This year’s European Society of Cardiology (ESC) Congress took place in Amsterdam, The Netherlands, on 31st August – 4th September 2013. We report highlights from some of the hundreds of studies reporting including more on the cardiovascular effects of drugs for diabetes to the latest in intervention, the effects of anticoagulants in valve disease and new lipid lowering agents.
PRAMI: preventive PCI of other lesions beneficial in STEMI
Patients undergoing percutaneous coronary intervention (PCI) for ST-elevation myocardial infarction (STEMI) have better outcomes if non-culprit lesions are also treated, according to results from the PRAMI (Preventive Angioplasty in Myocardial Infarction Trial) study published recently in the New England Journal of Medicine (http://dx.doi.org/10.1056/NEJMoa1305520).
In the trial, patients who also had PCI of the non-culprit lesions had a 65% reduction in event rate, driven by reductions in subsequent myocardial infarction (MI) and refractory angina.
Presenting the results, Dr David Wald (Queen Mary University of London) said the benefit of preventive PCI of non-culprit lesions occurred early, within days, and the full benefit was maximised after a few months.
The study involved 465 STEMI patients who underwent PCI of the infarct-related artery. Of these, 234 patients were randomised to PCI of non-culprit lesions and the other 231 patients received no further PCI treatment. The trial was stopped early after a significant benefit was seen favouring preventive PCI.
After a mean follow-up of 23 months, the primary end point, defined as death from cardiac causes, nonfatal MI, or refractory angina, occurred in 21 patients treated with preventive PCI and 53 patients treated with PCI of the culprit lesion only.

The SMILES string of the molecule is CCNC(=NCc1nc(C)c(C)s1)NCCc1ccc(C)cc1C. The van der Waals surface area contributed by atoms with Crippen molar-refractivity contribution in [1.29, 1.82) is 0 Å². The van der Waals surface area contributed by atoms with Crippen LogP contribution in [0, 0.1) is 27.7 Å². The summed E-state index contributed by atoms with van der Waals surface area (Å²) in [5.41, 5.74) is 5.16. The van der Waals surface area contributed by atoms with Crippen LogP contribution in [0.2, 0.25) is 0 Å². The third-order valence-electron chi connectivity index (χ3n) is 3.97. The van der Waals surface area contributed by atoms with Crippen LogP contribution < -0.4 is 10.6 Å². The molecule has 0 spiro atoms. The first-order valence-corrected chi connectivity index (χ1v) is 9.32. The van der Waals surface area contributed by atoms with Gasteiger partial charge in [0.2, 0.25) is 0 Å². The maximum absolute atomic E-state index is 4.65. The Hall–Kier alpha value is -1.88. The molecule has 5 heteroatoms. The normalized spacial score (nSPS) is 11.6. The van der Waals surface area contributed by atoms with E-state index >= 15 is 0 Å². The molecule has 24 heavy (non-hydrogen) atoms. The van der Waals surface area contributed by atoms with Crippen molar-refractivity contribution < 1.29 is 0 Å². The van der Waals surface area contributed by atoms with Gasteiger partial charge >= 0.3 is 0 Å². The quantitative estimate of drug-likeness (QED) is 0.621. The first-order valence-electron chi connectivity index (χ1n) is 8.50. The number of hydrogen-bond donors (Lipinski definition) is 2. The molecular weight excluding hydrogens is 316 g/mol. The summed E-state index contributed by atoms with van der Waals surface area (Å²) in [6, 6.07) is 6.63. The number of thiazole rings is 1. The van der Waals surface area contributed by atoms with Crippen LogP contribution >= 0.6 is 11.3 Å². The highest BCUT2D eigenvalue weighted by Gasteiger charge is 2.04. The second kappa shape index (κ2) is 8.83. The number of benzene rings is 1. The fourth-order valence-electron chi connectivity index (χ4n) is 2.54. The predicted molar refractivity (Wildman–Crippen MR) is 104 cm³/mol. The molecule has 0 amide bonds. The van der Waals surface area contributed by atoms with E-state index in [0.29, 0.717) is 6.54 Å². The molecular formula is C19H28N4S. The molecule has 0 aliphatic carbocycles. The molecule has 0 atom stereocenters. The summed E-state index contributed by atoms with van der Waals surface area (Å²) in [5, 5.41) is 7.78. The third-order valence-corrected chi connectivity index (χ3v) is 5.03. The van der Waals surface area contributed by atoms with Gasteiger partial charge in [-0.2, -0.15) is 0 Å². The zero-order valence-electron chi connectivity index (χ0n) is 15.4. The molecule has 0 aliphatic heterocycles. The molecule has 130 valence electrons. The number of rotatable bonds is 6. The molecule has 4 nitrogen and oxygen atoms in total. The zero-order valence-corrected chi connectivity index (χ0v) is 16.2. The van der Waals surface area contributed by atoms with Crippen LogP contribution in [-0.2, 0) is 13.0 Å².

In an accompanying editorial (http://dx.doi.org/10.1056/NEJMe1309383), Dr Laura Mauri (Harvard Clinical Research Institute, Boston, USA) said this practice of preventative PCI during STEMI is not currently recommended in the guidelines. However, she concluded that: “We can no longer assume that secondary lesions in acute myocardial infarction are innocent until proven guilty.”
RE-ALIGN: dabigatran shows hazard with mechanical valves
Dabigatran is not appropriate as an alternative to warfarin in the setting of mechanical heart valves, say results from the RE-ALIGN (Randomised, phase II study to Evaluate the Safety and Pharmacokinetics of Oral Dabigatran Etexilate in Patients After Heart Valve Replacement) trial.
The European Medicines Agency issued a statement in December last year that dabigatran was contraindicated in mechanical heart valves as a result of an increase in strokes, myocardial infarction (MI), and thrombosis forming on the valves seen in RE-ALIGN. The full data, presented at the congress, showed that ischaemic or unspecified stroke occurred in 5% of the dabigatran patients versus 0% of the warfarin group, and major bleeding occurred in 4% of dabigatran patients versus 2% of warfarin patients. All patients with major bleeding had pericardial bleeding. Asymptomatic valve thrombosis was detected in 3% of the dabigatran group versus 0% of those on warfarin.
The investigators concluded that the different mechanism of thrombosis in patients with mechanical heart valves, as compared to patients with atrial fibrillation (AF), may explain the failure of dabigatran in RE-ALIGN.
The study was published online in the New England Journal of Medicine (http://dx.doi.org/10.1056/NEJMoa1300615). In an accompanying editorial (http://dx.doi.org/10.1056/NEJMe1310399), Dr Elaine M Hylek (Boston University School of Medicine, USA) suggested several reasons for the failure of dabigatran in this setting. These include the fact that most patients received dabigatran early after surgery, when thrombogenicity is enhanced, the dose may not have been appropriate for this population, and the drug may not have been absorbed as well as expected. Because of these possibilities, she says further research in this field should be continued.
ACCOAST: No benefit of prasugrel pretreatment in ACS
There was no benefit of pretreatment with prasugrel in acute coronary syndrome (ACS) patients in the ACCOAST (A Comparison of Prasugrel at PCI or Time of Diagnosis of Non-ST Elevation Myocardial Infarction) trial. And giving the drug at the time of diagnosis, rather than at the time of PCI, increased major bleeding complications,
While clopidogrel is recommended for preloading, prasugrel has a more rapid onset of action and these results suggest early treatment is not necessary and could be harmful.